Once Upon a Time in the Midlands (2002)
Main Menu Audio
Trailer-Anita And Me, I Capture The Castle, Swimming Upstream
|Year Of Production||2002|
|Running Time||100:10 (Case: 104)|
|RSDL / Flipper||No/No||Cast & Crew|
|Region Coding||4||Directed By||Shane Meadows|
Sony Pictures Home Entertain
Eliot Otis Brown Walters
|Pan & Scan/Full Frame||None||English Dolby Digital 2.0 (224Kb/s)|
|Widescreen Aspect Ratio||1.78:1|
|Video Format||576i (PAL)|
|Original Aspect Ratio||2.35:1||Miscellaneous|
|Annoying Product Placement||No|
|Action In or After Credits||No|
Once Upon A Time In The Midlands is a run-of-the-mill British film, albeit with a very strong cast. Indeed, the cast was what drew me to review this disc in the first instance. Unfortunately they are wasted on some fairly thin material and this film fails to maintain any significant interest for its over-long running time.
Jimmy (Robert Carlyle, Trainspotting and Ravenous) is awoken from a drunken sleep by the sound from the television. To his surprise he sees his ex-wife Shirley (Shirley Henderson) on a daytime talk show, accompanied by her new boyfriend, Jimmy's sister Carol (the wonderful Kathy Burke) and her estranged husband Charlie (the great Ricky Tomlinson). Dek (Rhys Ifans, Danny Deckchair and Notting Hill)), the new boyfriend, asks Shirley to marry him live on the show and is gutted when she declines his proposal.
When petty criminal Jimmy deserts his partners in crime during a bungled heist, he decides to head down south to the Midlands and seek out Shirley. His arrival is greeted with a mixture of surprise, delight and alarm from the various protagonists in the film. Shirley is torn by her old feelings for Jimmy and her new romance with the sensitive and self-deprecating Dek. Carol is at first pleased to see her brother, but is soon keen to see him return to Glasgow, once his irate fellow crooks turn up on her doorstep, determined to retrieve their share of the stolen cash.
Jimmy is a charmer. Rough around the edges perhaps, but with his suave patter and trendy leather jacket he soon manages to woo Shirley all over again. Before too long, Dek is left out in the cold with only Shirley's (and Jimmy's) daughter Marlene (very convincingly played by Finn Atkins) on his side. The story plays out as Dek decides whether to fight for Shirley, or to pack his bags and head out of town, his tail between his legs and his pride in tatters.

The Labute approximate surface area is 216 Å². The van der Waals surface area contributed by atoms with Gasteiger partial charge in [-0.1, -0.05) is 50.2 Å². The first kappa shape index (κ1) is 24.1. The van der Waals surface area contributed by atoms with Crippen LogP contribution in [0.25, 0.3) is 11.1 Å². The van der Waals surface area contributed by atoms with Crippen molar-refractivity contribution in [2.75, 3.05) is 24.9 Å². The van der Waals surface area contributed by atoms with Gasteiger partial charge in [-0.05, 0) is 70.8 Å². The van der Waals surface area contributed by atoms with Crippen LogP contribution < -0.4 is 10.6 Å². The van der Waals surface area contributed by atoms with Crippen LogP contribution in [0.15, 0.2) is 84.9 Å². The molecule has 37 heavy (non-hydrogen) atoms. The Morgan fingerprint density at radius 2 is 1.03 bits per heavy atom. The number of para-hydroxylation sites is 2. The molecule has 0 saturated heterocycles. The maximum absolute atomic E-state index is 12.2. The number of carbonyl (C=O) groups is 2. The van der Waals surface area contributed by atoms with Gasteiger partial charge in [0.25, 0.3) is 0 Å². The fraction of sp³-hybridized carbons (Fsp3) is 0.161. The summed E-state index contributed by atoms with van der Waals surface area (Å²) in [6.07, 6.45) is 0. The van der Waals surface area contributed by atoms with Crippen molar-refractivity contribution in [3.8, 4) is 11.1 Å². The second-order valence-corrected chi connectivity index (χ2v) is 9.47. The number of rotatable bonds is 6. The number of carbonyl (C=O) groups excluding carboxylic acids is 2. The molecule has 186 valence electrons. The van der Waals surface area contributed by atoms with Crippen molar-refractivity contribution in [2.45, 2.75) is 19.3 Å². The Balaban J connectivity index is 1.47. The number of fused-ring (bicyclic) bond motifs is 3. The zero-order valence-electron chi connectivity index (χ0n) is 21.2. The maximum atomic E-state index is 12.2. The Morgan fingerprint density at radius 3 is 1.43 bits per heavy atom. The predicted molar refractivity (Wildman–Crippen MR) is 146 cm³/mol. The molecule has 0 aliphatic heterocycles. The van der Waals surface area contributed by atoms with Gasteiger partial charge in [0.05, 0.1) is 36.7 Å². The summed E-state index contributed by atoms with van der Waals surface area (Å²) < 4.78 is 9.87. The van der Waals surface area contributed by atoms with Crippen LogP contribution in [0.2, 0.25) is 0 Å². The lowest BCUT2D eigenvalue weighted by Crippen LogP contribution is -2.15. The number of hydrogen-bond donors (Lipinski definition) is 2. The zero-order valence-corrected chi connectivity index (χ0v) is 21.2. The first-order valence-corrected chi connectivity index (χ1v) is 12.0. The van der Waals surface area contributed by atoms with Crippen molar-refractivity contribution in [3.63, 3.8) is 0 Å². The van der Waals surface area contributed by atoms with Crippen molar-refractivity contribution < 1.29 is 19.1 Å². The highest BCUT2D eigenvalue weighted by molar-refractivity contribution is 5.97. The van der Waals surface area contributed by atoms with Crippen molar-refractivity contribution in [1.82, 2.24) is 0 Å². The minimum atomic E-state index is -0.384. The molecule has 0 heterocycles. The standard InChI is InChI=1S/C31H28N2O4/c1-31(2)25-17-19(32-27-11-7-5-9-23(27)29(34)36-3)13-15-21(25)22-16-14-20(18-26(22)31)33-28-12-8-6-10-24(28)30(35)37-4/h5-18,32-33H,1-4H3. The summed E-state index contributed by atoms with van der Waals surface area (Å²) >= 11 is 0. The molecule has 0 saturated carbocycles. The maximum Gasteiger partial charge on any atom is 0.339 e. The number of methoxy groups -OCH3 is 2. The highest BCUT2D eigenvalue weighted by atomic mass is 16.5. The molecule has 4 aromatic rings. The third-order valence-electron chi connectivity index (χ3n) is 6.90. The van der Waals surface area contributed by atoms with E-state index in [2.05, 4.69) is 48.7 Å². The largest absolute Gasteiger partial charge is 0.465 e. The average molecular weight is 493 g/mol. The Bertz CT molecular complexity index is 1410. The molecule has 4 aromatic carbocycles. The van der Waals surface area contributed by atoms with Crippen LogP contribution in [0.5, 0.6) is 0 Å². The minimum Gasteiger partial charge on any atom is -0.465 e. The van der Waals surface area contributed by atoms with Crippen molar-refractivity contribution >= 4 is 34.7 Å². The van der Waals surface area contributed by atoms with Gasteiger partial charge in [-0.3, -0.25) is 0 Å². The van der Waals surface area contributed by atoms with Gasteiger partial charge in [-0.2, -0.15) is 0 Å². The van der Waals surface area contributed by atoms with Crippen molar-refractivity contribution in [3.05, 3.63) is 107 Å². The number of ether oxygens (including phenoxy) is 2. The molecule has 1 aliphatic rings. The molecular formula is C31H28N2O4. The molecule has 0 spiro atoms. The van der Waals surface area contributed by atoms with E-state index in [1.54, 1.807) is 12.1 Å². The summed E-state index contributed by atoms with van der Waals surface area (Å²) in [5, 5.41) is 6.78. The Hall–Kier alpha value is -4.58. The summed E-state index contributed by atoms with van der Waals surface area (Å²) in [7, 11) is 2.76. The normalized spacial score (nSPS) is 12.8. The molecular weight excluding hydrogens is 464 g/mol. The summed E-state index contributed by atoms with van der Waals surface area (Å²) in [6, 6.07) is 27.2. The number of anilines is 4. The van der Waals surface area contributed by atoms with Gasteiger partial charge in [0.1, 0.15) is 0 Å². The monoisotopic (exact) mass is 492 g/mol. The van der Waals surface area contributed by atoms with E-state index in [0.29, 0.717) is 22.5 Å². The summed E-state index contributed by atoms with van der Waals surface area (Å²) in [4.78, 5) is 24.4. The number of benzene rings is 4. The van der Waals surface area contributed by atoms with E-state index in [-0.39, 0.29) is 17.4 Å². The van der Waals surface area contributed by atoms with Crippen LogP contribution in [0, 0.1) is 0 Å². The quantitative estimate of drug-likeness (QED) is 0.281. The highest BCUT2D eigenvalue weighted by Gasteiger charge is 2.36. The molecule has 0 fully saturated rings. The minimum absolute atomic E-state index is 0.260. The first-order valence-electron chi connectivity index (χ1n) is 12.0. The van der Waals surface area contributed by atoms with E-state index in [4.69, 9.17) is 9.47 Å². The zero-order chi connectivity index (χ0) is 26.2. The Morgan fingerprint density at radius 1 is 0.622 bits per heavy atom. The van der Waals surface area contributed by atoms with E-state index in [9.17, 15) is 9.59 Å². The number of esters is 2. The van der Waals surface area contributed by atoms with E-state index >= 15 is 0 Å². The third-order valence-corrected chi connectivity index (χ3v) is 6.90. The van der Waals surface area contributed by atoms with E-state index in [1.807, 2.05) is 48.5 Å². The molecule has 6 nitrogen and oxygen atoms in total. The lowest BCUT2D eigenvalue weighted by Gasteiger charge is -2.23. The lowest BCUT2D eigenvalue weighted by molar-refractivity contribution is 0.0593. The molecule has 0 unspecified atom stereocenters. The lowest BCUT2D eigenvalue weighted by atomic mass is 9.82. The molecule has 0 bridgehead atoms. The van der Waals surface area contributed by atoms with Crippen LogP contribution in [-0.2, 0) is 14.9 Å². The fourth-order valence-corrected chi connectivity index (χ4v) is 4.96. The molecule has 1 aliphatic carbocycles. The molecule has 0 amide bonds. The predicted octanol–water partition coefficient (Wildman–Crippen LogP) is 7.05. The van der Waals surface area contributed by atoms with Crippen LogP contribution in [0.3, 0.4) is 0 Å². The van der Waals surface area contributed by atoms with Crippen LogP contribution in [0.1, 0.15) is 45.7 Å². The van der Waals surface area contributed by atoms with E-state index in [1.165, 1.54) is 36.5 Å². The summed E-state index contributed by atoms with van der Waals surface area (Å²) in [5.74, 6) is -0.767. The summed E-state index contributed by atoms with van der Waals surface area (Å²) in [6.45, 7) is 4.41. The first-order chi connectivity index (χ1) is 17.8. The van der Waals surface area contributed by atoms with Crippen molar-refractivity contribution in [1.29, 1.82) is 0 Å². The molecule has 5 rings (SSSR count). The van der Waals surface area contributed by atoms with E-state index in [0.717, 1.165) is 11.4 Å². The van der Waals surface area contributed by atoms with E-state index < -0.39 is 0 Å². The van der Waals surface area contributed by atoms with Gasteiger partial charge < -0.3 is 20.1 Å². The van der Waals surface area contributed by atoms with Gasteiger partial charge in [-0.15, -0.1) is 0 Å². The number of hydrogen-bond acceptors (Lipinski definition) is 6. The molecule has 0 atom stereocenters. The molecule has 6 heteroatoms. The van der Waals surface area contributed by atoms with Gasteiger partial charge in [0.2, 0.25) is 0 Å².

And that's about all there is to it. This is a fairly unimpressive film which, while it does contain some mildly interesting characters, never really hits the mark. The idea of the title, evoking memories of Sergio Leone's western showdown flicks, is only tenuously supported in the film. Charlie plays country and Western music and dresses as a cowboy. Dek and Jimmy represent the good and bad gunslingers respectively...but that's it. There is the odd moment of humour in the film, but, much as it pains me to say it, this is a fairly tedious, over-long anti-climax of a movie which squanders the (not inconsiderable) talent of Carlyle on a typecast role which he phones in. It left me yawning. Worth a weekly rental at a push.
The video quality of this transfer is fairly mediocre, with an unwelcome degree of softness lending a low budget feel to the film. Close-ups are usually acceptably sharp, but generally middle distance shots have a grainy, less defined feel to them.
The video is presented 16x9 enhanced at 1.75:1 which is significantly different from the original theatrical aspect ratio of 2.35:1.
Black levels are deep and solid, with no significant low level noise. Shadow detail can be a tad limited on occasion, but is generally acceptable. Colours are a little muted at times, but this is probably typical of a movie shot against a cool British backdrop. They are solid however with no evidence of colour bleeding.